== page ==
One more thing: Margaret Truman didn’t go to Sidwell Friends, either.
The Soviet State Committee on the State of Emergency, August, 1991
The period directly following election day in November may be a moment of truth for all of us. As our own country seems headed for a political crisis, with the enemies of deplorable America making noises suggesting they are planning a post-election move against Trump, the failed Soviet coup of 1991, and the collapse that it spurred on, might be instructive.
The key point in the events of August of that year in Moscow came when Soviet military and security units refused to move against Boris Yeltsin and the defenders of the Russian “White House.” Could something like that happen here, with Trump playing the Yeltsin role?
Election day chaos ahead
What yours truly has dubbed the globalist Blob has been signaling for some time that it has no intention of yielding to Trump come election day. Hillary Clinton, in her guise as the post-American Madam Defarge of the present cultural revolution, has even stated publicly that Joe Biden should not concede the election to Trump “under any circumstances.”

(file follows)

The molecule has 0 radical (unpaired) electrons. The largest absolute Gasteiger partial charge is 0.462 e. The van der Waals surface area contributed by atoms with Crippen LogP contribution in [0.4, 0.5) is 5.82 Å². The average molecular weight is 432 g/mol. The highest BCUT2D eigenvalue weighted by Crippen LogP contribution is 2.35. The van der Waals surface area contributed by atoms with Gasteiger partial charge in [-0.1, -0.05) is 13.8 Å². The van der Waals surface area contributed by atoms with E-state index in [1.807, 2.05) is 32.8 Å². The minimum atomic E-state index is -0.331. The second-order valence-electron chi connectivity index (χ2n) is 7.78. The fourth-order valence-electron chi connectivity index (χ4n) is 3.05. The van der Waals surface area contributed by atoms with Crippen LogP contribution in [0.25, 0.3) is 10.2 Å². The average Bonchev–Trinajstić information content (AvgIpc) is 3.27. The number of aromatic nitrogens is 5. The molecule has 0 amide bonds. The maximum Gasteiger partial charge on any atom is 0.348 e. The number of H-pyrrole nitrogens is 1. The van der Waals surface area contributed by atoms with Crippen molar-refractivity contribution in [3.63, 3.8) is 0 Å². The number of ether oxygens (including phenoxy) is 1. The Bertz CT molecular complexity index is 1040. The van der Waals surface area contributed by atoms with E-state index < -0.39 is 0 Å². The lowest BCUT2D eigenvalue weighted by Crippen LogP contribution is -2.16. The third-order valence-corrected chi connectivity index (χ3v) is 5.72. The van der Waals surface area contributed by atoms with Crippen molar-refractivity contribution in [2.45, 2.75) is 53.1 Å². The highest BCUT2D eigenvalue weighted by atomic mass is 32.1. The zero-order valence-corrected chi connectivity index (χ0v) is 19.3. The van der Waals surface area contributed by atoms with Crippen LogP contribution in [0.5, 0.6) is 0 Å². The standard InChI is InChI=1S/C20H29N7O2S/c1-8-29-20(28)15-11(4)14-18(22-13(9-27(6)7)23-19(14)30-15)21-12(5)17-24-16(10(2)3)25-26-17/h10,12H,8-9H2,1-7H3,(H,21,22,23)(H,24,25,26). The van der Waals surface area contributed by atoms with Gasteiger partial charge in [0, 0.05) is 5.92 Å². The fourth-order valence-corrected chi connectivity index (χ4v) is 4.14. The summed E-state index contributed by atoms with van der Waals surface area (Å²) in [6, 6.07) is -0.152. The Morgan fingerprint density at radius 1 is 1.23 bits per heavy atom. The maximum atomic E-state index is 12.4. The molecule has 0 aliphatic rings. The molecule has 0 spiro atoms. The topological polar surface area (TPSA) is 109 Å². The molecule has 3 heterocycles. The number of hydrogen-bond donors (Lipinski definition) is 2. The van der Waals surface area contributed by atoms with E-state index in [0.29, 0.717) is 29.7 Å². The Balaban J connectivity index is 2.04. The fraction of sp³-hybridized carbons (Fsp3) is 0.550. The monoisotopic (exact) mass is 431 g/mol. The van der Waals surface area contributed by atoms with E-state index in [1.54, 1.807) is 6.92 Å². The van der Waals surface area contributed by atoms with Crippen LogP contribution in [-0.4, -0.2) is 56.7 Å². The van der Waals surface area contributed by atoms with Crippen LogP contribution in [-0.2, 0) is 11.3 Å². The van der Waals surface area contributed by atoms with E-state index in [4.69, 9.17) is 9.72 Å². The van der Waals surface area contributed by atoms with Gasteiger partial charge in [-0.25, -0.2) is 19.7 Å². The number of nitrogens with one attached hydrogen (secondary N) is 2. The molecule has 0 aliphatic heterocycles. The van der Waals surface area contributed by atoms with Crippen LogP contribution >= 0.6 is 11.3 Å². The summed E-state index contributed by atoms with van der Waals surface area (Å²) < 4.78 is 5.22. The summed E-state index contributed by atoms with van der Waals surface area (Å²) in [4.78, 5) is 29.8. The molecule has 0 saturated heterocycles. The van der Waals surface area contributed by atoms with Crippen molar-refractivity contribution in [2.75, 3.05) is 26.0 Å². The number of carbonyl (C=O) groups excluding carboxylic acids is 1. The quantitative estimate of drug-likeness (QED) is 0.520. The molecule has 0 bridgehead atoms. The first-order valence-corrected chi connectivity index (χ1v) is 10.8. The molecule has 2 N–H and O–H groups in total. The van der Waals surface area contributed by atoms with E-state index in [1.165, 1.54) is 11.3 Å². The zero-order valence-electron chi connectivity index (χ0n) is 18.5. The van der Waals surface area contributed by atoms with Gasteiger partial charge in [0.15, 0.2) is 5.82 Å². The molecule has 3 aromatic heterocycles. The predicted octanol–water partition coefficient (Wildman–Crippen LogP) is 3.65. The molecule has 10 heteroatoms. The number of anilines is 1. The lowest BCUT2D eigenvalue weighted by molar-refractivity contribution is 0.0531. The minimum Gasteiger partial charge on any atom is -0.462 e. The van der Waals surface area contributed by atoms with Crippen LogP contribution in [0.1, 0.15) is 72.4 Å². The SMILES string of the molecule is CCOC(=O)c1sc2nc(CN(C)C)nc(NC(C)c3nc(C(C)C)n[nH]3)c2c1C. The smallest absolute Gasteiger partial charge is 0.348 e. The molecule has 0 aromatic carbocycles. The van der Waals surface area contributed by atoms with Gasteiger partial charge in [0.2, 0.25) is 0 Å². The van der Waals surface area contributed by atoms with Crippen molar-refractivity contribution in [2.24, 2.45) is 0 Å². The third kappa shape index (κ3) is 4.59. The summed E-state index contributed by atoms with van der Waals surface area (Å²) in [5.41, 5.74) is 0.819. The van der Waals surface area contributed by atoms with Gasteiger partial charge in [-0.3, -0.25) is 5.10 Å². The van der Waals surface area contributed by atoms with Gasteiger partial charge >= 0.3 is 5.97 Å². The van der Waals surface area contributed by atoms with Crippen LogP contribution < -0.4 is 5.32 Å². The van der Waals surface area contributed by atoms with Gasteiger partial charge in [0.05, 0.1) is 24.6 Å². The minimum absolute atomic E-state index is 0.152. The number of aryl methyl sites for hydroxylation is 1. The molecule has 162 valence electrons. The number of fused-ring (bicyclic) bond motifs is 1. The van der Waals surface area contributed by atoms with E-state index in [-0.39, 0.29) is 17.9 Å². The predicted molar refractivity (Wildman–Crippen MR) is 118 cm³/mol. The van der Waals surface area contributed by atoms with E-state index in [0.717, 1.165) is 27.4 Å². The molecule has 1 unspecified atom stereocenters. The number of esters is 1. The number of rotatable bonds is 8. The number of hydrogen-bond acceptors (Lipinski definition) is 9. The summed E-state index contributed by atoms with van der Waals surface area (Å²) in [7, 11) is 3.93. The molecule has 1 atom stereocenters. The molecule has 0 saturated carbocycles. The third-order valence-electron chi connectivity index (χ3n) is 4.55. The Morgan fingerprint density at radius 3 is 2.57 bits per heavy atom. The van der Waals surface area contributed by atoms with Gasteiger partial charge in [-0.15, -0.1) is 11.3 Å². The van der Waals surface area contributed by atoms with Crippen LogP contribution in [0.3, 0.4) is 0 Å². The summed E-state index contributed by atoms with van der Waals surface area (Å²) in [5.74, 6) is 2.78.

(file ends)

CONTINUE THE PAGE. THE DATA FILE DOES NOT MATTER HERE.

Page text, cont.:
Meanwhile, the Democrats, with help from the Never Trumpers, have been “wargaming” scenarios for preventing Trump from taking office should he win in November, developing a plan for what Trump has correctly described as “an insurrection.” The plan is to claim that Trump has stolen, or attempted to steal, the election. “As far as our enemies are concerned,” as I wrote here last month, “they are on the right side of history, and neither election law nor the Constitution or any antiquated notions about fair play will stop them.”
The mail-in balloting plan plays into the Blob’s wargaming. If the Democrats can’t swing the election their way by hook or crook, then the lengthy process of accounting for all the mail-in ballots could be used as a means to sow confusion and chaos, giving them room to maneuver in the aftermath of election day.